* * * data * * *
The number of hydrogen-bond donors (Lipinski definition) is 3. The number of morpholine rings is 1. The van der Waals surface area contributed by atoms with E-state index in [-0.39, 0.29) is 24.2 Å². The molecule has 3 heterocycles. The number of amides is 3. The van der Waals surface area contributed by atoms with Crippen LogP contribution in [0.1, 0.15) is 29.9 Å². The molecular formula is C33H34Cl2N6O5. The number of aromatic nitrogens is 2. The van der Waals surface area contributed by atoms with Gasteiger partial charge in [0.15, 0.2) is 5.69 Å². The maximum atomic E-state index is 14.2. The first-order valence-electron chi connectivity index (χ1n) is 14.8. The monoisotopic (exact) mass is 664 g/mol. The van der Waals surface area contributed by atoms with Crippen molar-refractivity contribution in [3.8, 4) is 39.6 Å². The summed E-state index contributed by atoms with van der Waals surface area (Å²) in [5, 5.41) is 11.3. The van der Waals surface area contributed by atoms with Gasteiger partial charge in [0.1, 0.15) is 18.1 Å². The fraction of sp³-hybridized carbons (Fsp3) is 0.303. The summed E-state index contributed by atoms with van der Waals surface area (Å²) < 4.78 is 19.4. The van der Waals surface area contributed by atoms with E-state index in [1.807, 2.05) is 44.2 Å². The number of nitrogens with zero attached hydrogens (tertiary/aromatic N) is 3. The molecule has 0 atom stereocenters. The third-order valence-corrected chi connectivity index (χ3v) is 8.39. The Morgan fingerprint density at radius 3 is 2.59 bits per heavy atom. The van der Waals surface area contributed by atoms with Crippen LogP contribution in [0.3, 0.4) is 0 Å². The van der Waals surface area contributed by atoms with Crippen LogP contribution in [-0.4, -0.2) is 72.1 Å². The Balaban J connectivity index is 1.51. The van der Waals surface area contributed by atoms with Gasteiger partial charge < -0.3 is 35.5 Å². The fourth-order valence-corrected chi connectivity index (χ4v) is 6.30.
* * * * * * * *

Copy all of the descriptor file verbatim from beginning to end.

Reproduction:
The number of hydrogen-bond donors (Lipinski definition) is 3. The number of morpholine rings is 1. The van der Waals surface area contributed by atoms with E-state index in [-0.39, 0.29) is 24.2 Å². The molecule has 3 heterocycles. The number of amides is 3. The van der Waals surface area contributed by atoms with Crippen LogP contribution in [0.1, 0.15) is 29.9 Å². The molecular formula is C33H34Cl2N6O5. The number of aromatic nitrogens is 2. The van der Waals surface area contributed by atoms with Gasteiger partial charge in [0.15, 0.2) is 5.69 Å². The maximum atomic E-state index is 14.2. The first-order valence-electron chi connectivity index (χ1n) is 14.8. The monoisotopic (exact) mass is 664 g/mol. The van der Waals surface area contributed by atoms with Crippen molar-refractivity contribution in [3.8, 4) is 39.6 Å². The summed E-state index contributed by atoms with van der Waals surface area (Å²) in [5, 5.41) is 11.3. The van der Waals surface area contributed by atoms with Gasteiger partial charge in [0.1, 0.15) is 18.1 Å². The fraction of sp³-hybridized carbons (Fsp3) is 0.303. The summed E-state index contributed by atoms with van der Waals surface area (Å²) < 4.78 is 19.4. The van der Waals surface area contributed by atoms with E-state index in [1.807, 2.05) is 44.2 Å². The number of nitrogens with zero attached hydrogens (tertiary/aromatic N) is 3. The molecule has 0 atom stereocenters. The third-order valence-corrected chi connectivity index (χ3v) is 8.39. The Morgan fingerprint density at radius 3 is 2.59 bits per heavy atom. The van der Waals surface area contributed by atoms with Crippen LogP contribution in [0.3, 0.4) is 0 Å². The van der Waals surface area contributed by atoms with Crippen LogP contribution in [-0.4, -0.2) is 72.1 Å². The Balaban J connectivity index is 1.51. The van der Waals surface area contributed by atoms with Gasteiger partial charge < -0.3 is 35.5 Å². The fourth-order valence-corrected chi connectivity index (χ4v) is 6.30.